With a great debut, of course, comes expectations for a worthy follow-up.
With a great debut, of course, comes expectations for a worthy follow-up. ARDEN WRAY

The young Canadian quartet Alvvays has a tremendous talent for making songs that sound classic while also crackling with modern spirit.

They did it over and over and over again on their self-titled 2014 debut album, a coolly assured collage of enduring melodies, jangling guitars and pastel vibes. Its centerpiece: a perfect work of art called “Archie, Marry Me.” With its singsong verses and soaring chorus, it’s as pure an indie-pop song as you will ever hear.

And it was not an anomaly; Alvvays was packed wall-to-wall with tunes as good as “Archie,” or at least close. From more or less out of nowhere—Cape Breton and Prince Edward islands on Canada’s far eastern end, to be precise—the band nonchalantly staked its claim to one of the best musical debuts in recent years.

With a great debut, of course, comes expectations for a worthy follow-up, and it seems Alvvays took the time to get it right. On its sophomore effort Antisocialites (Polyvinyl Records, 9/8), the band again balances downcast pop and cuddly punk rock with impressive proficiency.

While Alvvays’ primary aesthetic remains, singer and songwriter Molly Rankin’s perspective—at least on the topic of love—has shifted a bit. Where Alvvays was largely about the promise and mystery of young romance, Antisocialites finds Rankin on the dark side of a relationship.

“What’s left for you and me? I ask that question rhetorically,” she sings in the opening track, “In Undertow,” before answering her own question in the chorus: “There’s no turning back after what’s been said.”

Later, in the gorgeous “Dreams Tonite,” Rankin asks, “Who starts a fire just to let it go out?” Even a simple survey of song titles reveals the theme: “Not My Baby,” “Already Gone,” and “Your Type” (as in “I will never be…”). Every step of the way, Rankin keeps her cool, cooing icily against chiming guitars, burbling bass lines, and smeared synths. The effect is at once intimate and distant.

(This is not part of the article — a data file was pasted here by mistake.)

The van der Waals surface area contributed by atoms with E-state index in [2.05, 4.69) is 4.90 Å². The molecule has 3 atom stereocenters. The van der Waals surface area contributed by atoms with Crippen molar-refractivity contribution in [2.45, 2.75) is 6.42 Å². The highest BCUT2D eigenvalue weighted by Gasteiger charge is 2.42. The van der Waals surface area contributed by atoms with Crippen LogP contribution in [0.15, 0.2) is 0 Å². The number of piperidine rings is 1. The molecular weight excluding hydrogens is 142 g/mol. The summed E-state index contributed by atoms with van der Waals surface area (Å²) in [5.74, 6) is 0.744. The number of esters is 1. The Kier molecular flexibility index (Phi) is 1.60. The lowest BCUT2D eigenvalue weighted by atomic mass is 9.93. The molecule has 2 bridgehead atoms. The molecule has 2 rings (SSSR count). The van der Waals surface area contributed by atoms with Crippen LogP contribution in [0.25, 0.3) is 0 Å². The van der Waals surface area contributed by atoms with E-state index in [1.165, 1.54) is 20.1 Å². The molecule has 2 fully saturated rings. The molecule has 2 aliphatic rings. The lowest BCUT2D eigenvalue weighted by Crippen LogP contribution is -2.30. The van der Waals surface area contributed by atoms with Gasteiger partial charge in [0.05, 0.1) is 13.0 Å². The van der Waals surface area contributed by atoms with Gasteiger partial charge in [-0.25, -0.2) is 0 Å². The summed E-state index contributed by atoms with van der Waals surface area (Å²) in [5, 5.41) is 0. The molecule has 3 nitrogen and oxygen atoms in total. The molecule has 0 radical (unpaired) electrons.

So it’s no coincidence, perhaps, that the album’s most thrilling moments are in the songs for which Rankin seems to let loose. To wit: her jump up an octave at the end of the sparkling “Plimsoll Punks,” her clipped delivery in “Hey,” and the quick robo-repeated vocal part in the chorus of “Lollipop” (“pop pop pop pop pop pop”), which namedrops The Jesus & Mary Chain’s Jim Reid. It’s a studio trick, but it’s also one of the coolest musical micro-moments of 2017.

Don’t mistake “thrilling” for “best,” however. “In Undertow” is an incredible song that drapes an undulating melody over a tangle of prickly guitars and synths. “Not My Baby” is a four-minute monument to the emotional power of a well-plucked electric guitar and plenty of echo. “Saved By a Waif” sounds shipped in straight from the glorious heyday of Sarah Records, chickfactor fanzine and C86 pop. And the closing track’s main mantra—“Did you want to forget about life with me tonight?”—sounds particularly appealing in an era that delivers fresh new horrors to our pants-pockets each and every day.

Therein lies the beauty of Alvvays. Indie-pop/rock has been understandably maligned in recent years for both its listlessness and its try-hardness (depending on the band). But Alvvays stuffs its songs full of feelings without ever sounding desperate or lost. This band creates its own little sound-world, one that’s familiar, yes, but also expertly appointed. It makes music to get lost in. I hope I never find my way out.